Analysts Beg Bears to Trade for Struggling Young QB

QB Dwayne Haskins Bears trade

Getty QB Dwayne Haskins of the Washington Football Team

Nick Foles is now the unquestioned leader of the Chicago Bears‘ offense, but it’s no secret the team still needs its quarterback of the future. Mitch Trubisky’s days are done in Chicago — unless Foles should fall victim to injury, which is a distinct possibility — but barring a miracle, Trubisky will be wearing a different uniform in 2021.

Meanwhile, over in Landover, the Washington Football Team just benched second-year quarterback Dwayne Haskins due to poor performance. Washington coach Ron Rivera demoted him to third-string after a slow start this season, and when Haskins did not show up to the game Week 5, rumors immediately began to swirl that he would be traded, sooner rather than later.

While his absence Week 5 sent Twitter into a frenzy, it was confirmed by analyst Jason La Canfora that Haskins stayed home because he was experiencing flu-like symptoms and was feeling under the weather.

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Many analysts were quick to defend Haskins after his benching, saying that the young quarterback wasn’t given a fair chance or solid enough opportunity. Selected 15th overall by Washington in the 2019 draft, Haskins has played in two different offensive systems under three different head coaches in less than two seasons, and several were critical of Rivera’s decision to pull his young quarterback.

Analysts Call for Chicago to Trade for Dwayne Haskins

Haskins is still on his rookie deal, so he’s easily affordable, and he once beat Joe Burrow out for a job at Ohio State, so the potential is undeniably there. He played in nine games his rookie season, starting seven. He finished his rookie campaign going 119-203 for 1,365 yards, seven touchdowns and seven interceptions. He ran 20 times for 101 yards, but he was sacked 29 times due to a porous offensive line.

After upping his workout ante this offseason, Haskins said he cut seven percent of his body fat, and he was named the starter by the team’s new staff. In his four starts this season, he threw for 939 yards, four touchdowns and three interceptions. He had a career high in passing yards (314) the game prior to his benching, and calls began to emerge for the Bears to look into acquiring Haskins via trade.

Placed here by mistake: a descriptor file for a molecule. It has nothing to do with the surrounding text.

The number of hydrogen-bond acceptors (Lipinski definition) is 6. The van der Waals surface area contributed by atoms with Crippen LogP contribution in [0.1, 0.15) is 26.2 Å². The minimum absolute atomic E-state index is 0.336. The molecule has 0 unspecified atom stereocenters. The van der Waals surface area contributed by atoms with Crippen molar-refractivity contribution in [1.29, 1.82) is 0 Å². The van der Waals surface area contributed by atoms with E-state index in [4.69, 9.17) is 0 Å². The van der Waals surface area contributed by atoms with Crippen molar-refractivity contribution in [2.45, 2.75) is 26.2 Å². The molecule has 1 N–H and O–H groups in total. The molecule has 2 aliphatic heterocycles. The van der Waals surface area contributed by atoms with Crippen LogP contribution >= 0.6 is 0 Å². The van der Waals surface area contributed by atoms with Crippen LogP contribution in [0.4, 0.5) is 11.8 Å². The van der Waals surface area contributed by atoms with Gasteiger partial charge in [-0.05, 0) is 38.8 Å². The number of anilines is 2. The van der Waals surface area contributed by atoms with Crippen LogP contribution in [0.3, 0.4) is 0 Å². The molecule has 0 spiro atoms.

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Would Haskins Be a Good Fit in Chicago?

Maybe, but considering the team’s recent experience with developmental quarterbacks, it’s not likely. Like Trubisky, Haskins played just one full year as a starter in college. Unlike Trubisky, he was a Heisman finalist, he excelled in a top-ranked football program, and he played extremely well in his bowl appearance.

Haskins passed for 4,831 yards, and he tossed 50 touchdowns to just eight interceptions in 2018, his lone season as starter at Ohio State. He also led the Buckeyes to victory in the Rose Bowl, throwing three touchdowns and winning the game’s MVP award in their 28-23 win over Washington. But the Bears trading for Haskins is highly unlikely.

There have been reports that Haskins’ work ethic isn’t the greatest, and that’s a huge part of why he lost his job as the starter. Still, he’s young, and he could benefit from minds like Matt Nagy and John DeFilippo — and he could also learn a great deal sitting behind a guy like Nick Foles, who is an excellent mentor.

Those who are quick to say Mitch Trubisky is far superior to Dwayne Haskins aren’t being fair. Their stats over their first 13 starts are eerily similar, and Haskins has already been through more head coaches in his 13 starts than Trubisky did into his fourth season.

“This is not an indictment on Dwayne as much as an indictment on the situation and circumstances that we’re in,” Rivera said about his decision to bench Haskins. “He did not have the benefit of OTAs and minicamp, he didn’t have the benefit of four preseason games to work through things. And because of that, he’s behind in his development in this system. And again, it’s an unfortunate situation. But as we go through the first four games and look at them and break them down … It’s just one of those things that he needs more time.”

Haskins will get the time to develop somewhere. It won’t be in Washington, and it probably won’t be Chicago — but it’s an interesting thought to toss around.

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